raid

I built a $5,000 Raspberry Pi server (yes, it's ridiculous)

When I heard about Radxa's Taco—a Raspberry Pi Compute Module 4-powered NAS/router-in-a-box—I knew what must be done.

Load it up with as much SSD storage as I can afford, and see what it can do.

Raspberry Pi CM4 Taco NAS with 48 TB of SSD storage

And after installing five Samsung 870 QVO 8TB SSDs and one Sabrent Rocket Q NVMe SSD—loading up every drive slot on the Taco to the tune of 48TB raw storage—I found out it can actually do a lot! Just... not very fast. At least not compared to a modern desktop.

What can it do?

Well, for starters, ZFS on the Pi is now easy. I wrote an entire ZFS-on-Pi guide here; you install the Pi kernel headers, then apt install zfs-dkms zfsutils-linux and you're on your way.

HTGWA: Create a ZFS RAIDZ1 zpool on a Raspberry Pi

This is a simple guide, part of a series I'll call 'How-To Guide Without Ads'. In it, I'm going to document how I set up a ZFS zpool in RAIDZ1 in Linux on a Raspberry Pi.

Prequisites

ZFS does not enjoy USB drives, though it can work on them. I wouldn't really recommend ZFS for the Pi 4 model B or other Pi models that can't use native SATA, NVMe, or SAS drives.

For my own testing, I am using a Raspberry Pi Compute Module 4, and there are a variety of PCI Express storage controller cards and carrier boards with integrated storage controllers that make ZFS much happier.

I have also only tested ZFS on 64-bit Raspberry Pi OS, on Compute Modules with 4 or 8 GB of RAM. No guarantees under other configurations.

Installing ZFS

Since ZFS is not bundled with other Debian 'free' software (because of licensing issues), you need to install the kernel headers, then install two ZFS packages:

HTGWA: Create a RAID array in Linux with mdadm

This is a simple guide, part of a series I'll call 'How-To Guide Without Ads'. In it, I'm going to document how I create and mount a RAID array in Linux with mdadm.

In the guide, I'll create a RAID 0 array, but other types can be created by specifying the proper --level in the mdadm create command.

Prepare the disks

You should have at least two drives set up and ready to go. And make sure you don't care about anything on them. They're gonna get erased. And make sure you don't care about the integrity of the data you're going to store on the RAID 0 volume. RAID 0 is good for speed... and that's about it. Any drive fails, all your data's gone.

Note: Other guides, like this excellent one on the Unix StackExchange site, have a lot more detail. This is just a quick and dirty guide.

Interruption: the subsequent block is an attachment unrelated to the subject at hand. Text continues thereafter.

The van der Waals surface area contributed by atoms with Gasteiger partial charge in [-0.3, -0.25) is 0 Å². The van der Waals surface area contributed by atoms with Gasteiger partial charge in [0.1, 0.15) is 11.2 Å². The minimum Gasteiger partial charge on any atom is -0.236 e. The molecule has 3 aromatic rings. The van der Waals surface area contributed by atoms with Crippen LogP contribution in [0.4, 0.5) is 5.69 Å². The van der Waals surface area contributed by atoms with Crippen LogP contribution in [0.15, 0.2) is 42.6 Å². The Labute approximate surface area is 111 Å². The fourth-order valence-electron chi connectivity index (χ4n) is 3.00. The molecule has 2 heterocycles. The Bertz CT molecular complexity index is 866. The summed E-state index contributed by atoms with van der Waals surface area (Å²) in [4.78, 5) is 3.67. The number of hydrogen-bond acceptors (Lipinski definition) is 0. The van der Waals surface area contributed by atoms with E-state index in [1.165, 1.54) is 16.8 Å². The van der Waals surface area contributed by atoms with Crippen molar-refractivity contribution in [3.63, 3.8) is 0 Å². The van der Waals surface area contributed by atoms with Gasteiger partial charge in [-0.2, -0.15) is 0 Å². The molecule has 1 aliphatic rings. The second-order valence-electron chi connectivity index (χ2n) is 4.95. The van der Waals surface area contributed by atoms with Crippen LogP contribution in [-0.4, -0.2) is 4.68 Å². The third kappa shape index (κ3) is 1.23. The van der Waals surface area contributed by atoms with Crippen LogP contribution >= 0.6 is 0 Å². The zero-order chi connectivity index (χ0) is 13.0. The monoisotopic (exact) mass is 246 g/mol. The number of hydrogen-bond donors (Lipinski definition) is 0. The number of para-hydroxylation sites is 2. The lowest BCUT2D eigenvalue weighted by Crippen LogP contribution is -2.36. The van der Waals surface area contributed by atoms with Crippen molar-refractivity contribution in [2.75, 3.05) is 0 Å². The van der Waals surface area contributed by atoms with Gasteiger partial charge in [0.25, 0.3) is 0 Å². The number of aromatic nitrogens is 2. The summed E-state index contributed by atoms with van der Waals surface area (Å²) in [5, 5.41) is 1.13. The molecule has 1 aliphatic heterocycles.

List all the devices on your system:

Building the World's Tiniest NVMe RAID Array

Just posting to the blog for reference; I posted this video on YouTube recently, in which I built (what I believe to be) the world's tiniest NVMe SSD RAID array, using the Raspberry Pi Compute Module 4 and three diminutive WD SN520 NVMe drives (which are M.2 2230 size, which makes them each about the size of a quarter):

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I ran some benchmarks in RAID 5 and RAID 0, as well as one drive by itself, and found one surprising thing: the Pi's overall IO bandwidth is already saturated by just one drive, so putting NVMe disks in RAID doesn't really help with performance, like it does with slower spinning hard drives.

Pi Day 2021 - Livestream of 16 drives on a Raspberry Pi (2nd attempt)

For Pi Day, I'm going to livestream my second attempt at getting 16 hard drives (well, 12 hard drives and 4 SSDs) recognized by a Raspberry Pi.

The first attempt went decently well... but I wound up running into power supply issues.

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This time around, I will hopefully have those issues solved, and also we may have a little fun building a software-RAID-on-hardware-RAID (depending on how crazy we want to get). It probably won't work like I expect, but that's what makes it fun!.

Hardware RAID on the Raspberry Pi CM4

A few months ago, I posted a video titled Enterprise SAS RAID on the Raspberry Pi... but I never actually showed a SAS drive in it. And soon after, I posted another video, The Fastest SATA RAID on a Raspberry Pi.

Broadcom MegaRAID SAS storage controller HBA with HP 10K drives and Raspberry Pi Compute Module 4

Well now I have actual enterprise SAS drives running on a hardware RAID controller on a Raspberry Pi, and it's faster than the 'fastest' SATA RAID array I set up in that other video.

A Broadcom engineer named Josh watched my earlier videos and realized the ancient LSI card I was testing would not likely work with the ARM processor in the Pi, so he was able to send two pieces of kit my way: